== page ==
Being able to give a succinct, vivid summation of your crucial campaigning point(s) isn’t a lack of authenticity, it’s an expression of competence. Not being able to do this means you will be regarded as irrelevant and/or Quixotic
|You can, with preparation and someone to bounce it off, come up with an entirely servicable short quote to give to a journalist (via email or pre-booked phone call) that they can use in a story (or even a headline!)||You can give, in a face-to-face interview on a topic you know a lot about/with a little forethought given, a vivid soundbite that the journalist can’t resist using for their hook.||You can give a perfectly phrased, inflammatory but non-libellous soundbite in the immediate aftermath of a confusing/depressing/irritating event (meeting, protest etc)||You can give a perfectly phrased inflammatory but non-libellous soundbite while dodging batons and teargas|
Element Overview Essay
This is a draft. If something doesn’t make sense, or you see typos, or if you have further ideas, please email us on email@example.com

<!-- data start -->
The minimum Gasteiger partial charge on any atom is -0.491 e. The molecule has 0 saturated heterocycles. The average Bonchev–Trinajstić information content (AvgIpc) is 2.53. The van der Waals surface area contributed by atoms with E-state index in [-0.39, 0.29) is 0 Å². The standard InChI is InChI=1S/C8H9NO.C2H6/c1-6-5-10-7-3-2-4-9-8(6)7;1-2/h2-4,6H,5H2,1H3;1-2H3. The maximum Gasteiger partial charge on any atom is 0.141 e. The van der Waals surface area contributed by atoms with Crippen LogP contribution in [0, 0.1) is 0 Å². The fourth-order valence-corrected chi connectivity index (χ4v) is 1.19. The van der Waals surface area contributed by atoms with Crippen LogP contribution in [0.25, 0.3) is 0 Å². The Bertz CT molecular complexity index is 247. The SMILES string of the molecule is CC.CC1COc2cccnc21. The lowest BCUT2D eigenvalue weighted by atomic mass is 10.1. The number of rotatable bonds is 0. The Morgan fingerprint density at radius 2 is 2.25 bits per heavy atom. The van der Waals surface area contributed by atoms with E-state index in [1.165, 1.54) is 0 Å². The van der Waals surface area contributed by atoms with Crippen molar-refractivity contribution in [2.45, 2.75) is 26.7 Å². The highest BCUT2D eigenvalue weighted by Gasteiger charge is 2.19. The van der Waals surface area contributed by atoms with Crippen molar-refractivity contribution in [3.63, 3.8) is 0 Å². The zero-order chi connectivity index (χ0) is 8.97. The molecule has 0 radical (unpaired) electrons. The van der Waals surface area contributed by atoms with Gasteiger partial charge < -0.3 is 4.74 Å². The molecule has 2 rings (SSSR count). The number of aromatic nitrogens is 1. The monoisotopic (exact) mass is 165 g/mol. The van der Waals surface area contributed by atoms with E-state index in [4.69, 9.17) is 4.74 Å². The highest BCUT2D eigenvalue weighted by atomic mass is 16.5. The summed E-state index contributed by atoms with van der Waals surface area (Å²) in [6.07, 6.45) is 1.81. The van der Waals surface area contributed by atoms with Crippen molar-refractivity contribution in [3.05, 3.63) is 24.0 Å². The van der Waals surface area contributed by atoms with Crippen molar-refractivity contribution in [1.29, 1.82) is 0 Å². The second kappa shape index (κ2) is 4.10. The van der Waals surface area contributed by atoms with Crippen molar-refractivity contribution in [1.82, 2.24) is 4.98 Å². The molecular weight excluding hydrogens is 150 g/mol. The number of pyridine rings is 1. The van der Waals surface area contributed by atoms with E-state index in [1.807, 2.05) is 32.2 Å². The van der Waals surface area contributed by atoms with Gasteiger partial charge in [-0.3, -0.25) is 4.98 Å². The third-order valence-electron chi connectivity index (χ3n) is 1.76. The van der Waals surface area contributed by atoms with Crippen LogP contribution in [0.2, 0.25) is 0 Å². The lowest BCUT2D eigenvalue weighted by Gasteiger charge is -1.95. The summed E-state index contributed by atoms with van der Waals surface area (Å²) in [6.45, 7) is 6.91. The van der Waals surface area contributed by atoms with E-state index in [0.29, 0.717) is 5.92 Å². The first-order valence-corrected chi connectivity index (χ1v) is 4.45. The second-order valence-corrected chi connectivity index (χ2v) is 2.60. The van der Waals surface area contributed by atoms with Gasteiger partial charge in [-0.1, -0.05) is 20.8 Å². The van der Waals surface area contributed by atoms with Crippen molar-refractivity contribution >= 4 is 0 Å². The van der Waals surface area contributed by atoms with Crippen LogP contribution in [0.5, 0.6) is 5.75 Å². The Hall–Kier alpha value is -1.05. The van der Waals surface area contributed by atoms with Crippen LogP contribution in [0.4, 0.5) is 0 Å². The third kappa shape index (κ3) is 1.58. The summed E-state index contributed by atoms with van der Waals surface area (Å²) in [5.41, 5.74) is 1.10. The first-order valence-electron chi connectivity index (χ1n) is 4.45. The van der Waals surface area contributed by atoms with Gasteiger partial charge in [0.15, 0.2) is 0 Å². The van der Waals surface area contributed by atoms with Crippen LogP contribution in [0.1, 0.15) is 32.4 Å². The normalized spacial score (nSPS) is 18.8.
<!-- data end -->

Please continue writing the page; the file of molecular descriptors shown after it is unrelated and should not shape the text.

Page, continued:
The reason the most non hierarchical, small social movement organisations are bad at soundbite is that either they’ve not received any training or understanding in them or they think that these are somehow inauthentic and demeaning. There’s an argument about the latter
The consequences are that you don’t get to give sound bites. Your group doesn’t get phoned up by journalists because when they do phoned you up instead of getting the 20 word soundbite that they want, they get a 15 page disquisition which is of no use to them.
What is to be done? Get better giving soundbites. practice them. Figure out what the rhythms are. Prepare some knock them around with the other people in your core group come up with consistent zingers and be willing and able to share them with journalists either via Twitter, or direct message or email or on the phone.
Perhaps have a comedy contest “Whose Line is it Anyway” around this…